Yahoo! 4th of July Mashup
SiliconBeat points to a nice mashup Yahoo! put together (promoted on Yahoo! Local) to help Americans find local July 4th fireworks displays. But the site is striking because of its bold graphical appearance and how it uses navigation and flash to enhance the user experience. In addition to fireworks locations, it shows attractions, local parks and top-rated restaurants.
The navigation is simple and offers a range of helpful, structured data. I have been arguing for at least a couple of years that dynamic maps will become the starting point for local search in a great many cases. However, that remains a minority use case today (except on real estate sites). But this Yahoo! site points toward an interface and navigational scheme that might help make my prediction a reality sooner rather than later.
I don’t know what the precise ratio of “search” to “browse” behavior is online. I understand from many different sources that searching is the much more frequent behavior. However browsing is extremely important and shouldn’t be discounted. When I don’t know what I’m looking for, whether a Thai restaurant or summer programs for my children, I want to see a range of choices. And if I can see those choices ranked by quality, popularity, etc. so much the better.
What might be optimal, though challenging to execute perhaps, is some hybrid of the current Yahoo! Local and this temporary July 4th site with its Flash-based navigation.
According to the Yellow Pages Association the following are the top consumer usage categories in the print yellow pages:
*Physician & Surgeons
*Automobile Repairing & Service
*Automobile Dealers-New & Used
Imagine if Yahoo! (or someone else) built or modified an existing site to operate like the July 4th site and listed the top-rated businesses in each of these categories, with some additional information and functionality around those listings. (Most plumbers come to you so the map doesn’t matter in that situation.) Some would argue that would be more novel than substantive. But it would be pretty appealing to many consumers I’d bet. Of course it could combine search navigation and include the top 20 or 50 categories rather than just 10.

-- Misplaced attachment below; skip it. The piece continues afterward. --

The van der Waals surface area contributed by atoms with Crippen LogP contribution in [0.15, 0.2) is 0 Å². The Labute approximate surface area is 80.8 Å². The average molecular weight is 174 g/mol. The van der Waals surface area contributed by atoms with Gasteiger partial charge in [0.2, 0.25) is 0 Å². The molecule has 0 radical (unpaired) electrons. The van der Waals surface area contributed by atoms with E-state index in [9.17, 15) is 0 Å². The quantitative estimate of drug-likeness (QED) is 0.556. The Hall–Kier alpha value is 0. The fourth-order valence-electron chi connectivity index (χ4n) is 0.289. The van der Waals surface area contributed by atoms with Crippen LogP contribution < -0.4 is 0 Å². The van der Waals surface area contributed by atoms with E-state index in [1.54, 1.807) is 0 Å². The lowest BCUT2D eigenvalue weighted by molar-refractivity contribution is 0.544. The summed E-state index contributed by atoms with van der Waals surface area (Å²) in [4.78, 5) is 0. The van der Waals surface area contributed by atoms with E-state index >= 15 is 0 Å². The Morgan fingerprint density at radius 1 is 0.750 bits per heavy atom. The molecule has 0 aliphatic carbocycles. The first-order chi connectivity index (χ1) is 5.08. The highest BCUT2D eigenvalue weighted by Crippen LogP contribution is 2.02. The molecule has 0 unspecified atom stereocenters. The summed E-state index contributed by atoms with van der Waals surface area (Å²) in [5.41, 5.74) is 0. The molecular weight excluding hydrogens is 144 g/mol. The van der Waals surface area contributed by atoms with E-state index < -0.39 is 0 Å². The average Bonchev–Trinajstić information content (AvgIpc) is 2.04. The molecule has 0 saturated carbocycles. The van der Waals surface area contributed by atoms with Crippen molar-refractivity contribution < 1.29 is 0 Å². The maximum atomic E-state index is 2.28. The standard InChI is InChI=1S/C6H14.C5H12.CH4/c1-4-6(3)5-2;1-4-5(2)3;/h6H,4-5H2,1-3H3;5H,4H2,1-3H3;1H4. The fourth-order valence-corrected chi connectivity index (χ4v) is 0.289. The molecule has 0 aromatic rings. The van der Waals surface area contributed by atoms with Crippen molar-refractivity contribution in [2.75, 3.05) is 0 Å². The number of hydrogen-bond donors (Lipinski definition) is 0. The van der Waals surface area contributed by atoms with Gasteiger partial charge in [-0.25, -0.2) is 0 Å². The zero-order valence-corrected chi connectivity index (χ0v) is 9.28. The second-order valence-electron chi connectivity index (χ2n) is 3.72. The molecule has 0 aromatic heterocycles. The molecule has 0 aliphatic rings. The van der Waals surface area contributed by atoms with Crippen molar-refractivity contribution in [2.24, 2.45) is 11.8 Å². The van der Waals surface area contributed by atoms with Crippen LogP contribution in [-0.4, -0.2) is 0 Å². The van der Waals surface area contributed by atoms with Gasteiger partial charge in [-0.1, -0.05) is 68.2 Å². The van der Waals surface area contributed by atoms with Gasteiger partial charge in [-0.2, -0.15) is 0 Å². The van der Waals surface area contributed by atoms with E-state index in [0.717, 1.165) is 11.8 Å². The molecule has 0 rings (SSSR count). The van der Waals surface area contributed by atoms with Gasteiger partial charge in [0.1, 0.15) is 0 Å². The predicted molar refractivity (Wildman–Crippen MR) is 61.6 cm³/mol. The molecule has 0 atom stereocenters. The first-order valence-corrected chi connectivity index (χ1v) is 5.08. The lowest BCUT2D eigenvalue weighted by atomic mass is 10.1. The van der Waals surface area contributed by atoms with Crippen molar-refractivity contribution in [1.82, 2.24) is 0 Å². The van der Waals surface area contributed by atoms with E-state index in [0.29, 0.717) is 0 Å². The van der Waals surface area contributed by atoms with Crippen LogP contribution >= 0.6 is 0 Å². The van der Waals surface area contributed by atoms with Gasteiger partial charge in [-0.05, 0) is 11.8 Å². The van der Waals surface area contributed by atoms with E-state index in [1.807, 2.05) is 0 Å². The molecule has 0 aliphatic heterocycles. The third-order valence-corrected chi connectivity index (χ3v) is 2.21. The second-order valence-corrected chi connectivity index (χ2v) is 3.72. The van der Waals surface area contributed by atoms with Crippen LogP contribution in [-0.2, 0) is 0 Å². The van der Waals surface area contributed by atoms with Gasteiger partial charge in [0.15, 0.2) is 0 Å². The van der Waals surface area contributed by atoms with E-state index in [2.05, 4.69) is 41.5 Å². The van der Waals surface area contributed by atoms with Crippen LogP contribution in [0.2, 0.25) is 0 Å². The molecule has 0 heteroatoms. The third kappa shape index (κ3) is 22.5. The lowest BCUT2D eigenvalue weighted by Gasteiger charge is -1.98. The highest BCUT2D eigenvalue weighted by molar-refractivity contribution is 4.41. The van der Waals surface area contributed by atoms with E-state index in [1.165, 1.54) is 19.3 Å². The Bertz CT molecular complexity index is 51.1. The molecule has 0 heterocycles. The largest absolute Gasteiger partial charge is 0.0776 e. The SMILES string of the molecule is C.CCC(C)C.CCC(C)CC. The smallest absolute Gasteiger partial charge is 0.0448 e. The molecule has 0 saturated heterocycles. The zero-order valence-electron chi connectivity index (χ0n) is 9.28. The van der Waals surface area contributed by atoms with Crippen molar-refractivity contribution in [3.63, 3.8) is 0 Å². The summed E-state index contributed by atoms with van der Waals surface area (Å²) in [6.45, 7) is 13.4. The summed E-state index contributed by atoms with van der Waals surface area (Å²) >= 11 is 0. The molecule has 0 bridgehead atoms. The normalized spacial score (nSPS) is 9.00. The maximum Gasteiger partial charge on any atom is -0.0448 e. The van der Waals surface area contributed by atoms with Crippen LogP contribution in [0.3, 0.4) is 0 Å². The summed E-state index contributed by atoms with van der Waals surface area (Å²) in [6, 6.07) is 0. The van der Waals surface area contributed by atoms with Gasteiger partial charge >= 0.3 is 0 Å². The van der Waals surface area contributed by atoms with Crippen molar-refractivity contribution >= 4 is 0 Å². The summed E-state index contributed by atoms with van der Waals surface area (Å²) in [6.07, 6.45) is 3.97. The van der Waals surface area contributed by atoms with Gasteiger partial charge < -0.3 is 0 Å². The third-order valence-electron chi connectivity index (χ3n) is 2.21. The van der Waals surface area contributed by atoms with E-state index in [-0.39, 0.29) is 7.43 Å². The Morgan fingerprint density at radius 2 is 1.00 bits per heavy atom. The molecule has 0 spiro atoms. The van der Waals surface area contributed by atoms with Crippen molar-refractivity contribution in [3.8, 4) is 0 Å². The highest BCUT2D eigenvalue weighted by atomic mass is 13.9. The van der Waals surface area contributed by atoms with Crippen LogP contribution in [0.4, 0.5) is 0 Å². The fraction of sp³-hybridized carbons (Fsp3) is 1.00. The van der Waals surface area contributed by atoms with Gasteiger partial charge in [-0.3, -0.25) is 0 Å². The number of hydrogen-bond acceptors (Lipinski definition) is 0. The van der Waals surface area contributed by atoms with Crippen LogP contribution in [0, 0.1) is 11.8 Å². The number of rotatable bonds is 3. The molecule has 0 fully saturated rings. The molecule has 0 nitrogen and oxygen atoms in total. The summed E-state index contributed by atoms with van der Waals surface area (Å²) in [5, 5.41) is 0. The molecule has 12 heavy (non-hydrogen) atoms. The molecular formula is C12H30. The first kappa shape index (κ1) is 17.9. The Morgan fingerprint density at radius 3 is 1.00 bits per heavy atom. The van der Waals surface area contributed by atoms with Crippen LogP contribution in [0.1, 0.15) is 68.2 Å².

My point is that the user experience matters.
The current Yahoo! Local is one of the best and most complete local sites going. However, it’s still a mish-mash (as opposed to mashup) of a range of things that aren’t fully integrated into an elegant user experience. I’m not really being critical of Yahoo! here. Creating an “elegant integration” is a very challenging task in a marketplace that is dynamic and rapidly evolving, with lots of guessing about what consumers will respond to.
Now that the local content is gradually becoming less of an issue (it’s still an issue though not as much as it was a year ago), information architecture and interface design are at the center of the challenge of developing the next generation of online local products. What do you emphasize and where do you put it? How many filters do you offer and how many forms of navigation? Where does the map go and how big should it be? Where does the community content go and how much personalization do you allow? Answering these and other related questions is terribly difficult.
Early in 2005 when I was observing a consumer focus group in my job with The Kelsey Group, I prompted the moderator at the end of the session to ask the following question, “If you could design or build the perfect local search site, how would it look and what would it do?” Nobody in this group of 11 fairly sophisticated Internet users could answer that question. I would have expected a range of lively responses, but they were all struck dumb. And this was after an hour and a half of discussion about local shopping and Internet usage. It was very strange — and eye opening.
Consumers don’t really know what they want from Local Search yet. They just know they want it and want it to be better than it is today.
Greg Sterling is the founding principal of Sterling Market Intelligence, a consulting and research firm focused on online consumer and advertiser behavior and the relationship between the Internet and traditional media, with an emphasis on the local marketplace.